In this brief paper a very general outline will be presented of the author’s view in regard to the strategies to be followed in the processes of reconstruction, development and desocialization in post-Castro Cuba, and of concurrent state action to that effect.1
In the first place, it is extremely important to understand that the social system (or subsystem which we define as the economy) never functions in a totally autonomous fashion, even in those postindustrial nations that are highly modernized and secularized. In reality, the economy is always conditioned by an enormous set of noneconomic factors—historicalcultural, sociopsychological, political, religious, and legal, among others. These elements greatly influence the selection of our economic goals and objectives and also the ways, means, and methods followed to achieve them. They frequently dictate or mold our strategies and policies, set priorities, point out prohibitions, restrictions and limitations, and thus define our areas of freedom of action an of economic choice. The foregoing explains the decisive importance of formulating a general social model within which the economic subsystem may function in an effective and acceptable fashion. This, in turn, requires a profound understanding of the historical evolution of a people, of their institutions, beliefs, values, and motivations, as well as a correct interpretation of how the cultural medium permeates the thought and conduct of a society.
In keeping with the above, it may be inferred in principle that there are many roads leading to development and desocialization in each particular case. That is, it may be reasonably assumed that given the flexible nature of most of the variables involved and their range of potential values, multiple stable equilibrium solutions would exist to the economy’s equilibrium system. The choice of one or the other solution is a very complicated process which definitely must be left in the hands of the people and their representatives in mass democratic or politically participative systems. Thus, any suggestions made by a particular individual, even if a professional or expert in economic or political matters, must be taken only as a partial and personal expression of a multifaceted reality.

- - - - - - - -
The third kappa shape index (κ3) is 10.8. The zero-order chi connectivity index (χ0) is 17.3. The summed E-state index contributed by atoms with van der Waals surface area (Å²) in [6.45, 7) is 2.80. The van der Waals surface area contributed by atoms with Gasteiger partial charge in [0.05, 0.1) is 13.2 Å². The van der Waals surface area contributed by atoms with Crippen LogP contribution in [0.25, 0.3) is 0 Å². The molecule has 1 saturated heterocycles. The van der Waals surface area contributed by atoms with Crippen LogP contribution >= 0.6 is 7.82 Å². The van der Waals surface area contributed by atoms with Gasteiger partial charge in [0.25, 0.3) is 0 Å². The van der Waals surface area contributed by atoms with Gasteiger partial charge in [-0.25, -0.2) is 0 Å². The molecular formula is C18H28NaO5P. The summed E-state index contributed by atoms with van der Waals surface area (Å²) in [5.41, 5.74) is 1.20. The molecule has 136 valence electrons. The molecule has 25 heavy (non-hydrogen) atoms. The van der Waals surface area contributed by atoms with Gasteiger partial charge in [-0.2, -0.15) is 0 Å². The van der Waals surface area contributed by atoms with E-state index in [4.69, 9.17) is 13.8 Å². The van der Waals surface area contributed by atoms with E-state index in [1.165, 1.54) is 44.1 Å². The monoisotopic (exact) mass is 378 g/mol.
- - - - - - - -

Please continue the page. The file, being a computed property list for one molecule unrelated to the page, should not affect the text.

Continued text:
In regards to the specific instance of Cuba, the preceding observations lead us to offer a few indications with respect to the nature of possible strategies for the reconstruction, development and desocialization of the nation. As I envision it, viable strategies should generally conform in their broad outline to the spirit and purposes of the modernizing Cuban socio-economic and political developmental stage which can conveniently be dated as beginning in 1927. It is essential to the evaluation of the likelihood of this thesis to understand that the interval that goes from the close of the 1920s to the end of the 1950s had its own singular identity and continuity in the Republican period of the nation. This was certainly the case in the economic area, independently of the vicissitudes in the political arena which seriously fragmented Cuban society during that time and afterwards. A strong nationalist ethos; accelerated economic development and diversification in both agriculture and manufacturing; advances in social empowerment and modernization; growing technicalness in the productive and administrative spheres; an accelerated movement toward social integration; progressive legislative programs and an institutional order incipiently oriented toward creating a more humane an close-knit society in greater control of its own destiny, in conjunction with an active policy of political management, accompanied by vigorous entrepreneurial activity—these together constituted some of the most salient characteristics of the period from the end of the decade of the 1920s to the close of the 1950s in Cuba.